Pay attention and learn how to win wars and defeat evil.

    • #64
  5. kedavis Coolidge
    kedavis
    @kedavis

    Zafar (View Comment):

    randallg (View Comment):

    Jerry Giordano (Arizona Patrio… (View Comment):

    The difficult issue, in cases of this type, is genocidal intent. Some civilian deaths and suffering is unavoidable in war. One can argue about whether or not such death and suffering is disproportionate, and if so, that constitutes a war crime, but not genocide.

    It’s the evidence of genocidal intent, from high Israeli officials, that is simply shocking in this instance. I urge you to look up the South African brief and the ICJ order. The statements were made by high government and military officials, including both the President and Prime Minister of Israel.

    If the Israelis had genocidal intent, the Palestinians would have all been dead years ago.

    Since WWII people have needed to be on the DL about it – especially if they’re dependent on liberal democracies and public opinion in the West. Let’s see how this Gaza thing plays out and its long term consequences in terms of public opinion in the West about Israel, the Nakba, acceptable levels of collateral damage, ethononationalism and ethnonarcissism – the world is getting more connected and that means people can see commonalities that they were not able to recognise before.

    So, you claim Israel is playing some kind of “long game” by first letting the “Palestinians” grow to several million and THEN wiping them out?  Because it’ll be less noticeable if there’s a lot more of them at first, before they disappear?

    • #65
  6. randallg Member
    randallg
    @randallg

    Zafar (View Comment):

    randallg (View Comment):

    If the Israelis had genocidal intent, the Palestinians would have all been dead years ago.

    Since WWII people have needed to be on the DL about it – especially if they’re dependent on liberal democracies and public opinion in the West. Let’s see how this Gaza thing plays out and its long term consequences in terms of public opinion in the West about Israel, the Nakba, acceptable levels of collateral damage, ethononationalism and ethnonarcissism – the world is getting more connected and that means people can see commonalities that they were not able to recognise before.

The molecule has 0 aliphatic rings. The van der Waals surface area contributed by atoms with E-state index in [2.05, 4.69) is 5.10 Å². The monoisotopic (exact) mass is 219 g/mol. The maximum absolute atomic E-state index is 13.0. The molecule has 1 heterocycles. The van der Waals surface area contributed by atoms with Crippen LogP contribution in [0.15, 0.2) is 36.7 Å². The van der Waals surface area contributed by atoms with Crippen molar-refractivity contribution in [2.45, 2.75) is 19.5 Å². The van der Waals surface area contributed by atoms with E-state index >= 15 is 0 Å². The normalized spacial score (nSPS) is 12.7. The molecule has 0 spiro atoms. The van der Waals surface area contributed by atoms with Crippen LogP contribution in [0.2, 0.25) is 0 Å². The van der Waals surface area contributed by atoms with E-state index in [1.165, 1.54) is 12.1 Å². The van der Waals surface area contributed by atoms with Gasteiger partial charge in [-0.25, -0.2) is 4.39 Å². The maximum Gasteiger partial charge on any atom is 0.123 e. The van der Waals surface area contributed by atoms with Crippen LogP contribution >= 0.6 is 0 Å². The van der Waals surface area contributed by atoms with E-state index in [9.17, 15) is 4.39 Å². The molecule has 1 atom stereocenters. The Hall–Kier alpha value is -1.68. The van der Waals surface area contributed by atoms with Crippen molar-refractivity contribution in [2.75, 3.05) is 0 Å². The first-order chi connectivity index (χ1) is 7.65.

Let’s make a bet. I claim that in 5 years from now there will be more live Palestinians than there were on Oct 6 last year. Disagree?

    This is the most incompetent genocide ever.
    The Jews are not incompetent.

    • #66
  7. Instugator Thatcher
    Instugator
    @Instugator

    Zafar (View Comment):

    From the transcript of the video you posted.

    At the 28 second point:

    …80% of the world’s hungriest people are in Gaza.

    To which I reply. Bovine Excrement.

    There are 700 million hungry people on planet earth. 80% of that is 560M

    There are not 560M people in Gaza.

    Your source is untrustworthy, and on this issue you are untrustworthy.

     

     

    • #67
  8. kedavis Coolidge
    kedavis
    @kedavis

    Instugator (View Comment):

    Zafar (View Comment):

    From the transcript of the video you posted.

    At the 28 second point:

    …80% of the world’s hungriest people are in Gaza.

    To which I reply. Bovine Excrement.

    There are 700 million hungry people on planet earth. 80% of that is 560M

    There are not 560M people in Gaza.

    Your source is untrustworthy, and on this issue you are untrustworthy.

    But do we know where the hungriEST people are?  80% of those could be in Gaza.  At least theoretically.

    Although I agree it’s all untrustworthy.

    • #68
  9. The Reticulator Member
    The Reticulator
    @TheReticulator

    kedavis (View Comment):

    Instugator (View Comment):

    Zafar (View Comment):

    From the transcript of the video you posted.

    At the 28 second point:

    …80% of the world’s hungriest people are in Gaza.

    To which I reply. Bovine Excrement.

    There are 700 million hungry people on planet earth. 80% of that is 560M

    There are not 560M people in Gaza.

    Your source is untrustworthy, and on this issue you are untrustworthy.

    But do we know where the hungriEST people are? 80% of those could be in Gaza. At least theoretically.

    Although I agree it’s all untrustworthy.

    I was among the world’s hungriest people a few minutes ago, but now I’ve had a snack.  Although I’m sometimes one of the world’s hungriest, I’ve never been among the world’s starvingest. 

    • #69
  10. Zafar Member
    Zafar
    @Zafar

    Instugator (View Comment):

    Zafar (View Comment):

    From the transcript of the video you posted.

    At the 28 second point:

    …80% of the world’s hungriest people are in Gaza.

    To which I reply. Bovine Excrement.

    There are 700 million hungry people on planet earth. 80% of that is 560M

    There are not 560M people in Gaza.

    Arguable.  How do we know there are 700 million starving people on the planet. 

    Your source is untrustworthy, and on this issue you are untrustworthy.

    No, just unpalatable.

    • #70
  11. Henry Castaigne Member
    Henry Castaigne
    @HenryCastaigne

    Zafar (View Comment):

    Instugator (View Comment):

    Zafar (View Comment):

    From the transcript of the video you posted.

    At the 28 second point:

    …80% of the world’s hungriest people are in Gaza.

    To which I reply. Bovine Excrement.

    There are 700 million hungry people on planet earth. 80% of that is 560M

    There are not 560M people in Gaza.